The workshop was a good place to re-visit the scope of the Section. As Vice Chair of the Section, it was reassuring to hear the opinions of our Section members during the business meeting. It is true that social media is a thematic that pertains many ECREA sections (see for example the excellent Political Agency in the Digital Age workshop organised by the Communication & Democracy Section), and it is not a cutting edge development any more. So I agree with many who stated that the Section should maintain its cutting edge focus – currently around datafication & society – while at the same time maintaining its critical stance to all things that relate to digital culture and communication.

Looking forward to the next ECREA in Prague in November 2016!

Talk at OpenLab today

The Art Department Chair Jennifer Parker and UCSC OpenLab invited me to give a talk today about my work on the current landscape of wearable sensors and digital culture. I presented a media analysis of FitBit, a cloud-based fitness tracking device, and discussed emerging self-management behaviours.


Wednesday, February 19, 2014 – 2:00pm – 3:00pm



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Fotopoulou_OpenLab.pdf 84.79 KB

Research Seminar MFM Sussex – ‘Climbing Gotzilla: Apps, sensors and all these data’

The fortnightly Media faculty-led Research Seminar will be taking place this Wednesday 23rd October at 4pm in G22, Jubilee Building, University of Sussex.

Details are as follows:

Dr Aristea Fotopoulou: ‘Climbing Gotzilla: Apps, sensors and all these data’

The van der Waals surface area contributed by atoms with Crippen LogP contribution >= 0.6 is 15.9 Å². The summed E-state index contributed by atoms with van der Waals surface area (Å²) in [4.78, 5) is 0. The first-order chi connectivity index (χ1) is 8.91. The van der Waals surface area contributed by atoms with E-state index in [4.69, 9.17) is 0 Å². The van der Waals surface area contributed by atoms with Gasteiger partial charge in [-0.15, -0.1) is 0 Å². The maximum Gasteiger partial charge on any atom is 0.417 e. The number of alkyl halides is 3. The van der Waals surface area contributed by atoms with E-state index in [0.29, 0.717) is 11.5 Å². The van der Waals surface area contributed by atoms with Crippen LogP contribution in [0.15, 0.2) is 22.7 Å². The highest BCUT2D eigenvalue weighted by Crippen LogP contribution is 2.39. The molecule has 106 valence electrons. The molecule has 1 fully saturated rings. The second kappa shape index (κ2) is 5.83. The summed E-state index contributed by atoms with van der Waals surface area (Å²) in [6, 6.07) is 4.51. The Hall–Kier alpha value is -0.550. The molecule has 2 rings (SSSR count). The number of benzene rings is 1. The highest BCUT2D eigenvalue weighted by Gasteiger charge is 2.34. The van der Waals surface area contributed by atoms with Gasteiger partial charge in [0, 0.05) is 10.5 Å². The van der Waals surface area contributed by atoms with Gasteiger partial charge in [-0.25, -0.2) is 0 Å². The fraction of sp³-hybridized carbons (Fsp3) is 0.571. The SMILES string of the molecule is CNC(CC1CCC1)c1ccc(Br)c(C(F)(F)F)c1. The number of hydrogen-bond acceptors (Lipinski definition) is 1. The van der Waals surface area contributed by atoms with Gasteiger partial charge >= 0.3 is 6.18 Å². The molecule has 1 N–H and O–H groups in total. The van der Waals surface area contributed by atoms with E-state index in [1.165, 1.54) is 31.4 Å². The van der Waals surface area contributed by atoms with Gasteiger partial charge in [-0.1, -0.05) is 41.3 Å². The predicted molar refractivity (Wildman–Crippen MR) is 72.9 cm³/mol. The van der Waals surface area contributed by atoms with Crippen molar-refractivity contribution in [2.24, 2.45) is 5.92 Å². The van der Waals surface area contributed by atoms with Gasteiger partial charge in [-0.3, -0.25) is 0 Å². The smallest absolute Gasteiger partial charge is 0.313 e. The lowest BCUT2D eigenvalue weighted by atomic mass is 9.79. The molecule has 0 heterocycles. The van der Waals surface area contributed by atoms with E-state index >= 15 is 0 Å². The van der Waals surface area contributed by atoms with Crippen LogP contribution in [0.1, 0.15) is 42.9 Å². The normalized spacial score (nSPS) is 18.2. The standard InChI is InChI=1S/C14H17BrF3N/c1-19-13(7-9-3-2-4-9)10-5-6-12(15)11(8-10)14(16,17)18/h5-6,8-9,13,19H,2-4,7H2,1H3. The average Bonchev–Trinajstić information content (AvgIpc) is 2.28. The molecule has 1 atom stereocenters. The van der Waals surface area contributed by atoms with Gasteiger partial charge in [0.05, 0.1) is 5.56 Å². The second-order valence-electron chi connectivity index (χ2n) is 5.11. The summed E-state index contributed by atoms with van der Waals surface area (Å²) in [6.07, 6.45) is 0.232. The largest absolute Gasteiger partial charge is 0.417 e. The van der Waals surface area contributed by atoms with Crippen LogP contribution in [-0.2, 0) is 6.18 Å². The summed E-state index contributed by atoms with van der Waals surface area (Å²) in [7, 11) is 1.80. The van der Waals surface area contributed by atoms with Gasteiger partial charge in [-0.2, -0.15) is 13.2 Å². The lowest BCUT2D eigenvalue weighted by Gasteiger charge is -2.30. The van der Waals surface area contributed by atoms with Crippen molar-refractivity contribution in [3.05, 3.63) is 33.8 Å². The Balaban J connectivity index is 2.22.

As a health-related, cloud-based consumer electronics device, FitBit monitors a small range of activities linked to weight loss and fitness activity. In this presentation, I focus on how the user interface (device screen, phone app and website) emphasises the gaming and social networking dimensions of the object, with badges and regular encouraging messages to the user, such as ‘Love Ya!’. Through this analysis I locate tracking sensors alongside the technoscientific visions that circulate in digital culture, and critically discuss emerging self-management behaviours.

Dr Aristea Fotopoulou is postdoctoral Research Fellow based at the University of Sussex working at the intersections of media & cultural studies with science & technologies studies. She currently works on EPINET(EC FP7) in a media analysis of emerging technologies, and also explores practices of data sharing and algorithmic living (Project Tracking biodata: sharing and ownership, RCUK Digital Economy NEMODE), and also is engaged in SusNet, a digital platform of feminist cultural production, art and activism. 

This Seminar is organised jointly with the Centre for Material Digital Culture and Digital Humanities (MDCDH) University of Sussex.

Chair: David M. Berry

This paper presents work that has received funding from the European Community’s Seventh Framework Programme (FP7/2007–2013) under the grant EPINET Integrated Assessment of Societal Impacts of Emerging Science and Technology from within Epistemic Networks; and by RCUK Digital Economy NEMODE Tracking biodata: Sharing and ownership.